Pole Quick Start Guide

Pole Strength

Step 1 - Extend & Set Height

Pole Size Chart

NOTE - Don’t pull beyond the stop line or the handle section will become separated from the rest. You can slide it easily back on again, but you don’t want to risk dropping a section of pole if you’re doing this on the move.

Flip the lock back into place. You can adjust the tension on the flip lock with the clear screw on the other side of it.

Step 2 - Correct strap position

Step 3 - Choose The Right Tip For The Surface

Step 4 - Basic Walking Technique

Pole planting is when your pole tip touches the floor.
Plant at a 45 degree angle so the propulsion carries you forwards - if you plant in front or straight down you waste energy into the ground
Don't bear walk - where your arm and leg swing forward on the same side
Maintain good posture - no slouching!

Practice by trying the drag method first, then build up. See the Quick Start Video above which shows a demo.

Step 5 - Basic Hill Technique

On uphills you may want to shorten your pole slightly to take into account the raised gradient ahead of you.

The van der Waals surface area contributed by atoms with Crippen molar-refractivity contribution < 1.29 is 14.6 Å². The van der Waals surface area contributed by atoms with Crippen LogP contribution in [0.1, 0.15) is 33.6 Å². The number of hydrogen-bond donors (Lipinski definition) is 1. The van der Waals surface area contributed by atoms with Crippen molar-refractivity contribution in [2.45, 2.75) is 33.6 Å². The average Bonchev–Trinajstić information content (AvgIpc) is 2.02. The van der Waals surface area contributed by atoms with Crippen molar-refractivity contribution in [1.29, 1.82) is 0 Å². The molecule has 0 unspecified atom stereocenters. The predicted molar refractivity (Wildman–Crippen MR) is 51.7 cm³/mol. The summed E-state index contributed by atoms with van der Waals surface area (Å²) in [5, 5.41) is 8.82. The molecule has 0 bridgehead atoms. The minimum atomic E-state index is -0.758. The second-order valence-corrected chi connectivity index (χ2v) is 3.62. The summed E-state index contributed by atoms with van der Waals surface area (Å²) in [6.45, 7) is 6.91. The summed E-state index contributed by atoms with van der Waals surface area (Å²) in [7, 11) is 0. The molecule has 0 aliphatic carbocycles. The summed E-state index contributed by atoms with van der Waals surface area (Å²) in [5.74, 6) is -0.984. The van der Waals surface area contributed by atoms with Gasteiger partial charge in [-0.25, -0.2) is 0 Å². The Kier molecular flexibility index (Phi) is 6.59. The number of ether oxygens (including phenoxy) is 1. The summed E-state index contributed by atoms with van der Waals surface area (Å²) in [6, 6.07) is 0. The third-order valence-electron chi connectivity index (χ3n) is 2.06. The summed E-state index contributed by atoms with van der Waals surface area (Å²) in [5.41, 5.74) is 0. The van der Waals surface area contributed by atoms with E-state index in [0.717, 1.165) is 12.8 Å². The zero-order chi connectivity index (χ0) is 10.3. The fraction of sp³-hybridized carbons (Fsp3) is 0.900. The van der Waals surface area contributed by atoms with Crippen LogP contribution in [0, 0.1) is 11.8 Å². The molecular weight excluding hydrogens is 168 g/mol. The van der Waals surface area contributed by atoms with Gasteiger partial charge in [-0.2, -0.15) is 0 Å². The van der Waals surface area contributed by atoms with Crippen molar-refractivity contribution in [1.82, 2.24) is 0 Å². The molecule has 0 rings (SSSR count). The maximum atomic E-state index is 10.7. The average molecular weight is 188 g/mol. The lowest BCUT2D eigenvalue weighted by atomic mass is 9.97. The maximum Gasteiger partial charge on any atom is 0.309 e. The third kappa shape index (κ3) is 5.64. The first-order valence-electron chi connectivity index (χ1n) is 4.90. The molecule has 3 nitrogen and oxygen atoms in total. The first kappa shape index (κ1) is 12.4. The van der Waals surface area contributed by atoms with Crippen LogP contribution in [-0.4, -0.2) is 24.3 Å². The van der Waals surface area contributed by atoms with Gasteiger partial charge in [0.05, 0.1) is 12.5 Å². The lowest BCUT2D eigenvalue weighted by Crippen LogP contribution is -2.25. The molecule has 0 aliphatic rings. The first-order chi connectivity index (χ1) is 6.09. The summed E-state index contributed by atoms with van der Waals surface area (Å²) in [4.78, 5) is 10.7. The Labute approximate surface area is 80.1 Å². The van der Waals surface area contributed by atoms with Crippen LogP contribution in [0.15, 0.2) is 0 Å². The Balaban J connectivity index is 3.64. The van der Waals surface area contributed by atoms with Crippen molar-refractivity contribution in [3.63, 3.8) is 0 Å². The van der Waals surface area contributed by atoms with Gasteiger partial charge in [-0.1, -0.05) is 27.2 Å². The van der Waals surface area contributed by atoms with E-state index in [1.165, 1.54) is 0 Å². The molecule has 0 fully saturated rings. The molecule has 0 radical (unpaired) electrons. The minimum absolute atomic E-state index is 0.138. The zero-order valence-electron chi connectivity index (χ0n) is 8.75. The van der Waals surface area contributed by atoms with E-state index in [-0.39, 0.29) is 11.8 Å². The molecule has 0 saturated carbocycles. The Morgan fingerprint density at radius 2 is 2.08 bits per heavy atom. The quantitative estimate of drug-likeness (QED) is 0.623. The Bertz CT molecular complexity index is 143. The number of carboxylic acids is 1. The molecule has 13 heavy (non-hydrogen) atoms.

Or for very steep climbs you can take your hand out of the strap and use the extended handle.

Single or Double Pole Plant
Single pole plant is the same as the basic technique above.
Double pole plant is great for steeper hills. This is where you plant both poles at the same time to propel yourself efficiently up the slope.


Going downhill on tricky. On technical ground you may wish to put your poles away, but if the path is smooth and wide enough you can gain even more momentum from a single pole plant every few steps.

You can even double pole plant to jump up, down or over rocks, and over puddles.
Double pole plant jumps with a run up are also fun to do when the path is clear to really get some momentum going! ​

3 Top Tips for Poles